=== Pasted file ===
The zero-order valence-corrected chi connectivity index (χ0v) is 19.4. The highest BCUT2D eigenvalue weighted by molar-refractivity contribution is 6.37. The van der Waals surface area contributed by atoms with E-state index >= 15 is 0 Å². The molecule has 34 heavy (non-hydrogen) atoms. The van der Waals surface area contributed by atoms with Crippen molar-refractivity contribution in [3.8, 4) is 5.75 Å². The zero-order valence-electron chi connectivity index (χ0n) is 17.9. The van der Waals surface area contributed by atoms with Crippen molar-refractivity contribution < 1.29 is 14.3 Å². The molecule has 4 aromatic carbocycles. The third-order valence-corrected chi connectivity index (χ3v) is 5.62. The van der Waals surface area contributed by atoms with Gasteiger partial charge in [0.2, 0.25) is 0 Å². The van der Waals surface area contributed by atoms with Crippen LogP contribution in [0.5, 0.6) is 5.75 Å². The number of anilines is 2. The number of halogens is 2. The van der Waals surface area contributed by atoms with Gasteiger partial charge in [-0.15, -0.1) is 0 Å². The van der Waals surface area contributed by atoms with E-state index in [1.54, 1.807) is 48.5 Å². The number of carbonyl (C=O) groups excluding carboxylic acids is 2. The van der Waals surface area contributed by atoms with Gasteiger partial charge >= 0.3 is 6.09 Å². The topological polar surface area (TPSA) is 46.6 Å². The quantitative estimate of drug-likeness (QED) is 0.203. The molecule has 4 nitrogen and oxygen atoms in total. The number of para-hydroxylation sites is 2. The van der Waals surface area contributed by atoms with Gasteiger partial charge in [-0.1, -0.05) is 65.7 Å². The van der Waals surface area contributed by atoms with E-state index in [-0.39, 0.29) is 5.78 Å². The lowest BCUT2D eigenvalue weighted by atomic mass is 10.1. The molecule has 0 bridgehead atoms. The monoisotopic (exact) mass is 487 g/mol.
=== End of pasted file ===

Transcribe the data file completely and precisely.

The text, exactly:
The zero-order valence-corrected chi connectivity index (χ0v) is 19.4. The highest BCUT2D eigenvalue weighted by molar-refractivity contribution is 6.37. The van der Waals surface area contributed by atoms with E-state index >= 15 is 0 Å². The molecule has 34 heavy (non-hydrogen) atoms. The van der Waals surface area contributed by atoms with Crippen molar-refractivity contribution in [3.8, 4) is 5.75 Å². The zero-order valence-electron chi connectivity index (χ0n) is 17.9. The van der Waals surface area contributed by atoms with Crippen molar-refractivity contribution < 1.29 is 14.3 Å². The molecule has 4 aromatic carbocycles. The third-order valence-corrected chi connectivity index (χ3v) is 5.62. The van der Waals surface area contributed by atoms with Gasteiger partial charge in [0.2, 0.25) is 0 Å². The van der Waals surface area contributed by atoms with Crippen LogP contribution in [0.5, 0.6) is 5.75 Å². The number of anilines is 2. The number of halogens is 2. The van der Waals surface area contributed by atoms with Gasteiger partial charge in [-0.15, -0.1) is 0 Å². The van der Waals surface area contributed by atoms with E-state index in [1.54, 1.807) is 48.5 Å². The number of carbonyl (C=O) groups excluding carboxylic acids is 2. The van der Waals surface area contributed by atoms with Gasteiger partial charge >= 0.3 is 6.09 Å². The topological polar surface area (TPSA) is 46.6 Å². The quantitative estimate of drug-likeness (QED) is 0.203. The molecule has 4 nitrogen and oxygen atoms in total. The number of para-hydroxylation sites is 2. The van der Waals surface area contributed by atoms with Gasteiger partial charge in [-0.1, -0.05) is 65.7 Å². The van der Waals surface area contributed by atoms with E-state index in [-0.39, 0.29) is 5.78 Å². The lowest BCUT2D eigenvalue weighted by atomic mass is 10.1. The molecule has 0 bridgehead atoms. The monoisotopic (exact) mass is 487 g/mol.